Wednesday, October 13, 2010

Fall Role Playing Sales

I did one of these for Summer a couple months ago, but here's how things are going for Fall. I was inspired by ICV2 numbers that showed Pathfinder tied with Dungeons & Dragons for first place. As for ICV2, their numbers rarely reflect my reality and their methods are far from scientific, and they don't include the mass market, where D&D is stronger, and they've never asked me what I sell, but I think you can generally get a picture of what's going on at a lot of stores. In other words, I give it the authority of cocktail party chatter; something worthy to take note of, but I wouldn't invest in it. Take note new game store owners. Just chatter.

Top 10 Role-Playing Sales
  1. Pathfinder Advanced Player's Guide
  2. Pathfinder RPG: Core Rules
  3. Dark Sun Campaign Setting
  4. D&D Ess Heroes Of The Fallen Land
  5. D&D Fantasy RPG Box Set
  6. Warhammer 40k: Deathwatch
  7. Pathfinder RPG: Bestiary
  8. D&D Essentials Rules Compendium
  9. Legends Of Anglerre
  10. Rogue Trader: Into the Storm
What strikes me are the sales for the Pathfinder Core Rules. They're once again sitting at the number two position, after the hot book of the period (another Pathfinder book). As I've mentioned in a previous post, 64% of our Pathfinder sales are from their five core products (I'm including the GM's screen).

But is Pathfinder our number one game? I believe it was for a short time, just as Essentials was hitting. I made a grand pronouncement on Facebook that Pathfinder had hit our number one spot. That may have been premature. That was before I crunched these numbers and realized Dungeons & Dragons Essentials has been hitting them out of the park, and although Paizo is sitting at top positions on the chart, Essentials has re-invigorated the D&D line. It has been a mini re-release of D&D, adding new players to the game and inspiring the base. I've been selling Essentials products to teenagers lately, new gamers, something I haven't done much of in several years.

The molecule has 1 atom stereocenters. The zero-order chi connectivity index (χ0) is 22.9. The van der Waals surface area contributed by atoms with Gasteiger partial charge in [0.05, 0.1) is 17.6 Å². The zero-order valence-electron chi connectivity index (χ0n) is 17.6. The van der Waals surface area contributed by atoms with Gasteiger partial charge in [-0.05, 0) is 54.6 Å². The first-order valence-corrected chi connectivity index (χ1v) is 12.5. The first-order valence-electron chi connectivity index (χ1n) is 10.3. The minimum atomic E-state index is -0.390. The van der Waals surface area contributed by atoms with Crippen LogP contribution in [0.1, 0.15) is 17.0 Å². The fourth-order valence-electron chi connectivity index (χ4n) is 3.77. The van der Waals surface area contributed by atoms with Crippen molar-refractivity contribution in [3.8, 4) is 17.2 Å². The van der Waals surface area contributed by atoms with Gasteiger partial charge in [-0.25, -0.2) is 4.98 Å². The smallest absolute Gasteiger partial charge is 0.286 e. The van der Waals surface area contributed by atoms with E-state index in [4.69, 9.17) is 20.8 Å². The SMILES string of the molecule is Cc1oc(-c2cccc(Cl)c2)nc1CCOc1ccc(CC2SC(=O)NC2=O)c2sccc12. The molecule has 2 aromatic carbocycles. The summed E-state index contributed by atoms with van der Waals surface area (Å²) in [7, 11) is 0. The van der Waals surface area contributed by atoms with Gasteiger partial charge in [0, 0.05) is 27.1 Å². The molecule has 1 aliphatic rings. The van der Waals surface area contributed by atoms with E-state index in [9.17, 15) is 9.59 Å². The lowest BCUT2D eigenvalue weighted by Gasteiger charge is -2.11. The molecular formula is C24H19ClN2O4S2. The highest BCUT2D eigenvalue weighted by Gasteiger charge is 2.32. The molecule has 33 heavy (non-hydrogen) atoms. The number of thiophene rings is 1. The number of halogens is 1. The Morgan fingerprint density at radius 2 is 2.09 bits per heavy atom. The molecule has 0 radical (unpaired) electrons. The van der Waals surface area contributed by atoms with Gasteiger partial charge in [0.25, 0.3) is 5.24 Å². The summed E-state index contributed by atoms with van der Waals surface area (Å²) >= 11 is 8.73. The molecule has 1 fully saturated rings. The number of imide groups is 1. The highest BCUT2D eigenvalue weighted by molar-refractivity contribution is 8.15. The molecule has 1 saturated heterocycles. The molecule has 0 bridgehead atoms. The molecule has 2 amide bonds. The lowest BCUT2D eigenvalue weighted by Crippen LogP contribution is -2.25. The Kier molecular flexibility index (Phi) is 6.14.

Top 5 Role-Playing Games

  1. Dungeons & Dragons
  2. Pathfinder
  3. 40K RPG/Dark Heresy/Rogue Trader
  4. Legends of Anglerre 
  5. Dresden Files RPG
The question: does D&D Essentials have staying power or is this a blip on our radar? There's a lot of player grumbling about Essentials, but grumbling about your game is 36% of all player activity, followed by lamenting the prices (12%) and cursing game designers for heresy (9%). Kidding.

What interests me about the numbers is the continued success of FATE based games. Anglerre, Dresden, Spirit, Starblazers, and now Diaspora lock in FATE as a popular system, not just popular in indie circles. Honestly, if you put out a book with a FATE logo on the cover, I will buy a bunch, I can't say that about a Pathfinder or D&D compatible product. Compatible D&D products are tarnished for at least a generation.

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